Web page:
Here's a snippet:
Election Day still means something to me, because I did not request an absentee ballot this year, and I'm not one of the people who already voted.
I know the adage about voting "early and often." It's in the very air, because the minions of one major party have taken that to heart, starting with fraudulent voter registration, proceeding through wilful failure to verify the legitimacy of donors, and ending, inevitably, with accusations that the people who cry foul at transparent attempts to subvert our republic are trying to "suppress the vote."
In this election, as in every other I've been old enough to vote in, party apparatchiks applaud "motor voter" initiatives, cry crocodile tears at the plight of the downtrodden, and offer sound-bite outrage at the tone of campaigns. What's new in the dog's breakfast this year is the widespread failure of journalists in big media to investigate their favorite ticket at anything deeper than a "Morning Show" level. Accordingly, only a stone would be unsympathetic to frustration with our two-party system.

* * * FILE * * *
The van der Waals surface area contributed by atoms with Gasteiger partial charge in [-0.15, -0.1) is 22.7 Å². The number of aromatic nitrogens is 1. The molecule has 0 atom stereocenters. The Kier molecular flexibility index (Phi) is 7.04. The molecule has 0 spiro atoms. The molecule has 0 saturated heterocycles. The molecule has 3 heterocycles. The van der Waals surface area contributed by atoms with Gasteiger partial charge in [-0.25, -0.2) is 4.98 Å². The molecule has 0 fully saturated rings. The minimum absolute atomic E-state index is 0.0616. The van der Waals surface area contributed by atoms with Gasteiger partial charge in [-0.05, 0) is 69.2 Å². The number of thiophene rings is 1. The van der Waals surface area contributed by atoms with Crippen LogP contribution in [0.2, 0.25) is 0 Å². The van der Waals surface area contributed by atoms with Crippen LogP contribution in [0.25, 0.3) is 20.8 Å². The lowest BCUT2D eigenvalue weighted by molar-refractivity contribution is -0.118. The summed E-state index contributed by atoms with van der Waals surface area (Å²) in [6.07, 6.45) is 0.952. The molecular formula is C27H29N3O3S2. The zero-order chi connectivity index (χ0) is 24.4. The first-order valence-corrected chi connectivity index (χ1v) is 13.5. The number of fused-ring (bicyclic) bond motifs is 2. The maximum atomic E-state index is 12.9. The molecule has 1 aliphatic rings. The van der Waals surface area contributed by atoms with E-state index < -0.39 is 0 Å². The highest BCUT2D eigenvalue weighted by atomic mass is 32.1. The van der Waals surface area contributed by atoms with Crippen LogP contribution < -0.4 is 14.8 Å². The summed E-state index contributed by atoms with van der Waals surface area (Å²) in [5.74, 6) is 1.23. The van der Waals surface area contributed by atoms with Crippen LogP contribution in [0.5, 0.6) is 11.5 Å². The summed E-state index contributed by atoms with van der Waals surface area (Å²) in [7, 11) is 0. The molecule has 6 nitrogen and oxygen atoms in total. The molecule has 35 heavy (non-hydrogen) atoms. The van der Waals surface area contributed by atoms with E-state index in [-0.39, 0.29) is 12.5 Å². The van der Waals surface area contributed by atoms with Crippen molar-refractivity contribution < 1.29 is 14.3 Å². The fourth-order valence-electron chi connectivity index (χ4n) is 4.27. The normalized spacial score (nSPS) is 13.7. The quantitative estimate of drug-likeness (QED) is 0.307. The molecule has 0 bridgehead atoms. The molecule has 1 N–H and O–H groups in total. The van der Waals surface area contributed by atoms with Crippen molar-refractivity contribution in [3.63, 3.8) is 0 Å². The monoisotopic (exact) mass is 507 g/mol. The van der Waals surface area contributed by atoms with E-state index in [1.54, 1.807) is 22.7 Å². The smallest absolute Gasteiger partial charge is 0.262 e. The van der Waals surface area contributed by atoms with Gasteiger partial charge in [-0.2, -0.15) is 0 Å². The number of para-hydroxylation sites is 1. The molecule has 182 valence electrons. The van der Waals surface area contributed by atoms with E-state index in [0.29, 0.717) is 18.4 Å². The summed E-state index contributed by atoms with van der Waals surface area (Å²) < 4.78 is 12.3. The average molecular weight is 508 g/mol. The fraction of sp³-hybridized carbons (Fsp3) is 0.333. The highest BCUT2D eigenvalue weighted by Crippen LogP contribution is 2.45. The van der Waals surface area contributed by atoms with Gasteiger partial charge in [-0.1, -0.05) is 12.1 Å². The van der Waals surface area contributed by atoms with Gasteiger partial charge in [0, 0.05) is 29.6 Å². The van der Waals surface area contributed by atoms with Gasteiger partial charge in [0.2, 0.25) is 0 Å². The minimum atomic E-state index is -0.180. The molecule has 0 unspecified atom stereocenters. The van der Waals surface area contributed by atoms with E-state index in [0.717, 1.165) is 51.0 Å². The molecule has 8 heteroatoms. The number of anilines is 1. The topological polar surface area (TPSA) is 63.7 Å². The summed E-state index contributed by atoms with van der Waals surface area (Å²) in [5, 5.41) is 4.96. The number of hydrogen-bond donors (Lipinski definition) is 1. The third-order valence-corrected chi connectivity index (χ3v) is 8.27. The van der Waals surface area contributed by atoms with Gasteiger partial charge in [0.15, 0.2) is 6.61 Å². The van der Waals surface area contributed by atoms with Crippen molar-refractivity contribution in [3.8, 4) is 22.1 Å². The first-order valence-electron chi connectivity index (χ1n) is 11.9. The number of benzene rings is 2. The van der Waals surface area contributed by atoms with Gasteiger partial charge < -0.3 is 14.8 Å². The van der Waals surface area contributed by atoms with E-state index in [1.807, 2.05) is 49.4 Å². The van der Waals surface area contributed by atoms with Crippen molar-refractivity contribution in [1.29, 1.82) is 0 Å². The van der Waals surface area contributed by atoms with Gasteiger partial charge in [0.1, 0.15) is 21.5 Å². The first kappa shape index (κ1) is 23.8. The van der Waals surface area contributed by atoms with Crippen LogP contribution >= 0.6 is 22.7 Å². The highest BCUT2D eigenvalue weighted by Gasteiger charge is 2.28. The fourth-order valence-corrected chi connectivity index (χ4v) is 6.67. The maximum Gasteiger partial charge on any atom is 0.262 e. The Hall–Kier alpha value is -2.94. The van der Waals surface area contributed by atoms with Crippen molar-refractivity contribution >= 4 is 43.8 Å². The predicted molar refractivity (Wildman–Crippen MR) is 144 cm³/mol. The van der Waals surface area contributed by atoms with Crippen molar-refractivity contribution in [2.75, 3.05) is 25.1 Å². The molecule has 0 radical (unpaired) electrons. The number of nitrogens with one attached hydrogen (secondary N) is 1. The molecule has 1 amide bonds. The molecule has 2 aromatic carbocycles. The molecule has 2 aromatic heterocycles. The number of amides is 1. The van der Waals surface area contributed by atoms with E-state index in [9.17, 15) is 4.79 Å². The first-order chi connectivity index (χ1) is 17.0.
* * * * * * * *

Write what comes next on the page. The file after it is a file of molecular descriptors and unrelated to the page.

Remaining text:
A few cycles ago, I did actually vote for a third-party candidate (it was the Constitution Party, thank you very much), but I won't be doing that this year, because I am skeptical of the coalition-building so often proposed as an alternative to "Donkelphant" dominance. If parliamentary forms of government were all they're cracked up to be, then European countries wouldn't have to change governments as frequently as they do.
So much for prelude. The question now is whom to vote for. May I suggest that voting criteria this time around can be reduced to three things?
My list includes abortion, economics, and foreign policy, in that order.
Indeed. Read it all. Good thoughts, Patrick -- faithful and responsible! God bless you.
And God bless America, tonight and always!
Friends and readers, go vote! And God grant us mercy and forgiveness: grace and sustenance...